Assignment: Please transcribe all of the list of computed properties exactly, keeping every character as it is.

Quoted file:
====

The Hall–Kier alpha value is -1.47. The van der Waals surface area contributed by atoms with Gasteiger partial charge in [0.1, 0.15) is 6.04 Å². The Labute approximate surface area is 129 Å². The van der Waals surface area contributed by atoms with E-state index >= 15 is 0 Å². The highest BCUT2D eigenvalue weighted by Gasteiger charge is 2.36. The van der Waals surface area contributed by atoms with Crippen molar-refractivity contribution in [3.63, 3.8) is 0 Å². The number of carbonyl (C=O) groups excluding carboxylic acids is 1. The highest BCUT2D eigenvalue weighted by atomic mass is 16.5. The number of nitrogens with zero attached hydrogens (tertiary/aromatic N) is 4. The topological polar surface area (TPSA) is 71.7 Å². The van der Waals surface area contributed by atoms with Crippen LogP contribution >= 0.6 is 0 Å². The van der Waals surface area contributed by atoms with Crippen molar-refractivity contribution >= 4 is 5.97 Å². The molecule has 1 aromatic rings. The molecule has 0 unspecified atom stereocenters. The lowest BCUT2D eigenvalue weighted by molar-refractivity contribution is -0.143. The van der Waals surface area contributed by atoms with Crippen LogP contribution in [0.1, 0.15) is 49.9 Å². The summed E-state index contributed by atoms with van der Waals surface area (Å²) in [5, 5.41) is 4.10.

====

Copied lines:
The Hall–Kier alpha value is -1.47. The van der Waals surface area contributed by atoms with Gasteiger partial charge in [0.1, 0.15) is 6.04 Å². The Labute approximate surface area is 129 Å². The van der Waals surface area contributed by atoms with E-state index >= 15 is 0 Å². The highest BCUT2D eigenvalue weighted by Gasteiger charge is 2.36. The van der Waals surface area contributed by atoms with Crippen molar-refractivity contribution in [3.63, 3.8) is 0 Å². The number of carbonyl (C=O) groups excluding carboxylic acids is 1. The highest BCUT2D eigenvalue weighted by atomic mass is 16.5. The number of nitrogens with zero attached hydrogens (tertiary/aromatic N) is 4. The topological polar surface area (TPSA) is 71.7 Å². The van der Waals surface area contributed by atoms with Crippen LogP contribution >= 0.6 is 0 Å². The van der Waals surface area contributed by atoms with Crippen molar-refractivity contribution >= 4 is 5.97 Å². The molecule has 1 aromatic rings. The molecule has 0 unspecified atom stereocenters. The lowest BCUT2D eigenvalue weighted by molar-refractivity contribution is -0.143. The van der Waals surface area contributed by atoms with Crippen LogP contribution in [0.1, 0.15) is 49.9 Å². The summed E-state index contributed by atoms with van der Waals surface area (Å²) in [5, 5.41) is 4.10.